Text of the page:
We study the equilibrium properties of an overlapping-generation economy where agents choose where to locate and how much housing
to own, and city residents vote on the number of new building permits every period. Undersupply of housing persists in equilibrium under
conditions we characterize. City residents invest in housing because they expect their investment to be protected by a majority opposed to
urban growth. They vote against growth because they have invested in local housing. This vicious cycle between ownership and urban
growth generates a tension between the common housing policy objectives of affordability for all and homeownership for most.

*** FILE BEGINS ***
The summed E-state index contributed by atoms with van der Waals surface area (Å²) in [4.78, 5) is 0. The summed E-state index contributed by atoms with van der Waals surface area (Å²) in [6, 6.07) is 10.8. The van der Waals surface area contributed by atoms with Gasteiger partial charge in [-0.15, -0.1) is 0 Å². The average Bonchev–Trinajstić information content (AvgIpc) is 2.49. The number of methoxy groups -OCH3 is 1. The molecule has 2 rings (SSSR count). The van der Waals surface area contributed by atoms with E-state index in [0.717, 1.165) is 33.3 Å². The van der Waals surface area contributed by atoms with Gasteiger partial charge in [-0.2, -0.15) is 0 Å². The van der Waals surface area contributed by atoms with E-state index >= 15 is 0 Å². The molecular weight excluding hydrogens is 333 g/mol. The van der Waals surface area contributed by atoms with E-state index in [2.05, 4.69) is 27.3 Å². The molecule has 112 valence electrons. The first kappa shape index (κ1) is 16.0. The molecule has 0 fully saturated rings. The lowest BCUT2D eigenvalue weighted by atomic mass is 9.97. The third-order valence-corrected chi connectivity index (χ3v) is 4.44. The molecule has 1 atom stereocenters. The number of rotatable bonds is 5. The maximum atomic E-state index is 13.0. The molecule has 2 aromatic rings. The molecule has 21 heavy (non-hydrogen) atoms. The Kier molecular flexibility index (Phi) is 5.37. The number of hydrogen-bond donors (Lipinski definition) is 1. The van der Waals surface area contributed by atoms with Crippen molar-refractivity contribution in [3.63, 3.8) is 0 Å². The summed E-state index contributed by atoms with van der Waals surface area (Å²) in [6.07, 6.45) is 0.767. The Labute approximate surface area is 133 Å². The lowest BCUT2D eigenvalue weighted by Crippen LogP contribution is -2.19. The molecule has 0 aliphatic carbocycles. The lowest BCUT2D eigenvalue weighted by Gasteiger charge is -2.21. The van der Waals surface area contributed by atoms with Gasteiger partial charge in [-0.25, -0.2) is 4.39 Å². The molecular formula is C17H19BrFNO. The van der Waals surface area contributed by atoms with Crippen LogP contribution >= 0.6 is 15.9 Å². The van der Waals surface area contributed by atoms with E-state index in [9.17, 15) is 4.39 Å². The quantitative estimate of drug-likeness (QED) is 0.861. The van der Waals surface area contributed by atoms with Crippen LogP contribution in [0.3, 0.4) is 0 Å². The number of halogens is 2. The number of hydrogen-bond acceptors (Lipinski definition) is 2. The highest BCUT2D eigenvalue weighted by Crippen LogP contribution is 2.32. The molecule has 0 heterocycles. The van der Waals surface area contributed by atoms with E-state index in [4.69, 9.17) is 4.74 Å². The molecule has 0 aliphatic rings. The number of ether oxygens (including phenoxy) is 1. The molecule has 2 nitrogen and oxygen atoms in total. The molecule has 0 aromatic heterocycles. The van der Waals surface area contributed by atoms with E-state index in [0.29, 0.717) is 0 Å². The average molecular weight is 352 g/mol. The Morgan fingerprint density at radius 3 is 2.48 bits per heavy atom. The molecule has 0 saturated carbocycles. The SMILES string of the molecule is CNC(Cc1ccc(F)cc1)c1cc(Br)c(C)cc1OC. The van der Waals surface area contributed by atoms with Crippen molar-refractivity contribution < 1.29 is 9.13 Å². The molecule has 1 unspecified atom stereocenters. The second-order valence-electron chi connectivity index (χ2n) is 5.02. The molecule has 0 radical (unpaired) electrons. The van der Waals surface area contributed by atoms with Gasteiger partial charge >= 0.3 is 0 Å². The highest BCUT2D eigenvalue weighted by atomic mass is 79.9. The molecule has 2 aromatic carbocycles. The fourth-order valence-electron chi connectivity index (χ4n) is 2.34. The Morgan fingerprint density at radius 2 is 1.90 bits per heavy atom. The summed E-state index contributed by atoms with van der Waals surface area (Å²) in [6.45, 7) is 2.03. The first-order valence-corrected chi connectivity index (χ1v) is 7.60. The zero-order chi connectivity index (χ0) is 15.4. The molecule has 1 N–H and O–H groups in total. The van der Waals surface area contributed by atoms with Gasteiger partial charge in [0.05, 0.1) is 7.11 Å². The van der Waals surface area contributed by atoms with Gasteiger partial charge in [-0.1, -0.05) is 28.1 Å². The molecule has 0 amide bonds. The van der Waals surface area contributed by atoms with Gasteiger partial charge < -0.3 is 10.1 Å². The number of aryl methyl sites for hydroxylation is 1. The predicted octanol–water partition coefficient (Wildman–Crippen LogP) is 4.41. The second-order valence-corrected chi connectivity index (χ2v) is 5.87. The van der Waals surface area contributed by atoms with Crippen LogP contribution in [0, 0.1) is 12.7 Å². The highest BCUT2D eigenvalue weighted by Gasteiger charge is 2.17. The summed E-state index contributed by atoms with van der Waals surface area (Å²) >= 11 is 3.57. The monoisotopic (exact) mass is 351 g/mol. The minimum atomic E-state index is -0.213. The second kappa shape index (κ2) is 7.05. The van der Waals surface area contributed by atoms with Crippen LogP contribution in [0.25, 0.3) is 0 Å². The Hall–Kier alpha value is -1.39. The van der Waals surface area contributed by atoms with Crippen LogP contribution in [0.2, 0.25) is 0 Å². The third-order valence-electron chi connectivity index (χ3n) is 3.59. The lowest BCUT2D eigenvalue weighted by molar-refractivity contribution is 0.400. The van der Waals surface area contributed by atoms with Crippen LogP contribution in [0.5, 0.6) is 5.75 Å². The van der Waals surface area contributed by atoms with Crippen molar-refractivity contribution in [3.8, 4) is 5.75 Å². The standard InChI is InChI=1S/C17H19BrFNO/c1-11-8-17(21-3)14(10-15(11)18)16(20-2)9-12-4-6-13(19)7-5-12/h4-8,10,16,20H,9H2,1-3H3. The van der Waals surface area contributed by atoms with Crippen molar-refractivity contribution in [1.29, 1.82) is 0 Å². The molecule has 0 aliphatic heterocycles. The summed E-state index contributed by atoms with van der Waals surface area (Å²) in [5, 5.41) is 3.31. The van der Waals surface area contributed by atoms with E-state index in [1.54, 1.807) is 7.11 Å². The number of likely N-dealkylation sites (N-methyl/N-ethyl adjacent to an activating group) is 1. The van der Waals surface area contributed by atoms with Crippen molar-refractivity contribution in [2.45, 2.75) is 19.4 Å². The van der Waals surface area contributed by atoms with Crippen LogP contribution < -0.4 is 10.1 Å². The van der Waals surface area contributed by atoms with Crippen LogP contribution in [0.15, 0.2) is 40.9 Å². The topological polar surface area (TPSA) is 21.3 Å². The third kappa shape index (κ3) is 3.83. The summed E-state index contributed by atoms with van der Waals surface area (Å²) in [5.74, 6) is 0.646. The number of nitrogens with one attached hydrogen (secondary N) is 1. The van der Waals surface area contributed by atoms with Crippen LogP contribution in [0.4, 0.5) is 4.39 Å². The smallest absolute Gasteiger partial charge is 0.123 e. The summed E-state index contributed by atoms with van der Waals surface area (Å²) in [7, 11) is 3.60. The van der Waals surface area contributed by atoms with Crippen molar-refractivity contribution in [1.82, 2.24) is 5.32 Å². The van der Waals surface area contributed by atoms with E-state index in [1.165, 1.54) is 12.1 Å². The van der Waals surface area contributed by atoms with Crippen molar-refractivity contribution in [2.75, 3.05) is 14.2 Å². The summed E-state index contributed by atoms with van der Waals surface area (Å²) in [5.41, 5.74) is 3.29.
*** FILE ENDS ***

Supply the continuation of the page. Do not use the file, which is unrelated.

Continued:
"On the Political Economy of Urban Growth: Homeownership versus Affordability."
American Economic Journal: Microeconomics,
Political Processes: Rent-seeking, Lobbying, Elections, Legislatures, and Voting Behavior
Regional Economic Activity: Growth, Development, Environmental Issues, and Changes
Urban, Rural, Regional, Real Estate, and Transportation Economics: Housing Demand
Urban, Rural, Regional, Real Estate, and Transportation Economics: Regional Migration; Regional Labor Markets; Population; Neighborhood Characteristics
Housing Supply and Markets
Production Analysis and Firm Location: Government Policy